Then there’s class. I’m taking some fascinating classes from professors who are renowned in their respective fields. In the smaller schools I attended for my bachelor’s and master’s degrees, it was easy to speak up and feel like I had something worthwhile to contribute to the conversation. Now if I decide to speak, I jot down an outline of what I’m going to say, and even then, my heart races every time I raise my hand, because a voice in my head is saying, “There are tons of people here who are smarter than you are, who’ve read more books than you have, and who could probably say what you’re about to say better than you’re about to say it.” It’s a tough voice to overcome. I don’t get to do things my way anymore; I do things the professor’s way. That is, after I agonize over what I think the professor wants!
I’m not saying that these changes are negative. It’s good for me to be back on the bottom of the totem pole again; it’s a humbling, perspective-providing experience. Teachers can get a little off-center when they get to be the centers of their respective worlds. It’s refreshing to remember that life does not revolve around me.
I’m also not saying that there aren’t aspects of the Ph.D. experience that are surreally, transcendently enjoyable, even in the midst of this adjustment phase. Every morning, my stroll from the bus stop to Angell Hall, where I have most of my classes, is what I call my “gawk walk.” I’m staring slack-jawed at the beautiful, old brick-and-ivy buildings around me and pinching myself because I can’t believe I’m actually here, that I really truly get to learn about things that interest me…for a living.
My office is across the street from a world class art museum. Sometimes on my lunch break, I wander into that cool marble space, and sit down in front of a painting or sculpture while I listen to music. I went to a Lang/Rhet event at a professor’s house, and I played an awkward icebreaker game with a man who had Robert Frost as a professor. (We had to guess words or phrases that were taped to our backs. He got me to guess the phrase “current and traditional pedagogies” and I got him to guess the word “vocabulary.”) Last week, I learned what demon bowls were, and I got to see a few of them that were thousands of years old. I’ve learned enough Italian that I can now read the decorative map on my bedroom wall. There are graduate students in my disability studies class from kinesiology, art, architecture, fiction, and social work programs, which creates some fascinating interdisciplinary discussions. In a few weeks, I’ll be traveling into downtown Detroit to teach at-risk high school seniors how to write excellent college application essays. Next week, I’m going to a reading of Seamus Heaney’s poetry at an archaeological museum. I’m also attending a lecture given by a deaf scholar on the rhetoric of difference. The list of cool things goes on and on and on.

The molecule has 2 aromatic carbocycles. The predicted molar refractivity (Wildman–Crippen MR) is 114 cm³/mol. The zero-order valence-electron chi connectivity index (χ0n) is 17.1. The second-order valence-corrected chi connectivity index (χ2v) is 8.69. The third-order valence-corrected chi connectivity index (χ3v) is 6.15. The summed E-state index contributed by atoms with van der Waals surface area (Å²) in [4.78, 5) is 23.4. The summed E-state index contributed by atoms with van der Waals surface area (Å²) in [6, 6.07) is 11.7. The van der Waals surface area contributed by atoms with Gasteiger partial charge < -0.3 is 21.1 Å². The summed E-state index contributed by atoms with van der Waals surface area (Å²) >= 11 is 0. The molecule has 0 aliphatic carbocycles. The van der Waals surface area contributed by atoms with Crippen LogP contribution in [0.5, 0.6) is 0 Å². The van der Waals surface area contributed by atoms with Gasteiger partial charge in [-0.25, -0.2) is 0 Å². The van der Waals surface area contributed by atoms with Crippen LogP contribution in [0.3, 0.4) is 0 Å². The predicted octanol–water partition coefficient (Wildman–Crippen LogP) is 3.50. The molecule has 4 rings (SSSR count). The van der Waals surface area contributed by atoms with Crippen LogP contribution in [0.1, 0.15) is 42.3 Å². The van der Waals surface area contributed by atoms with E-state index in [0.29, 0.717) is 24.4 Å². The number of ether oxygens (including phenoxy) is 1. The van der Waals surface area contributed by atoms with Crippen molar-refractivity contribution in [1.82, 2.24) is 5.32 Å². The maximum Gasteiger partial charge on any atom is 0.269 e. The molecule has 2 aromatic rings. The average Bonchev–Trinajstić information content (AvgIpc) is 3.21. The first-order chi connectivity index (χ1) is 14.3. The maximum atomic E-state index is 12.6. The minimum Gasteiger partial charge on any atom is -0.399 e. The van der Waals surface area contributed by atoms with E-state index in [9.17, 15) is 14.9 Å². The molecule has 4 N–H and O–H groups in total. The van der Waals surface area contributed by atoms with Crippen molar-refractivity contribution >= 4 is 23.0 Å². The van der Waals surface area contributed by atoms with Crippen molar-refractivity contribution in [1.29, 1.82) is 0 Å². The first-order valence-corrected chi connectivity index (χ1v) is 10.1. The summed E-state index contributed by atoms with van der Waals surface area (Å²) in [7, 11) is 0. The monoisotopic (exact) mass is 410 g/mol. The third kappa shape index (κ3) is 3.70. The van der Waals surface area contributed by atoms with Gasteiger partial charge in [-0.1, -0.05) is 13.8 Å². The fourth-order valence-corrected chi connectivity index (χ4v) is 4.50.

Not only that, but I’m here with the world’s-most-supportive husband, who has uncomplainingly taken up the laundry, housecleaning, and dish duty so that I’m free to study each evening. He also loves talking with me about what I’m learning. And taking me out for hikes or drinks or coffee when I start to get unhinged. He faithfully speaks the gospel to me each day so that I stay centered in reality while I’m existing in a very driven, performance-based environment. Yep. Pretty special.
Sometimes, I just want everything to feel settled and familiar. I want the transition period to be over, and I want to have my confidence back. But I’m also trying to embrace this season of change for what it is and to express gratitude for even the unsettled aspects of where I am right now. My hope is that even when I’m comfortable and familiar with my new life, I’ll continue to be awestruck by it and grateful for it.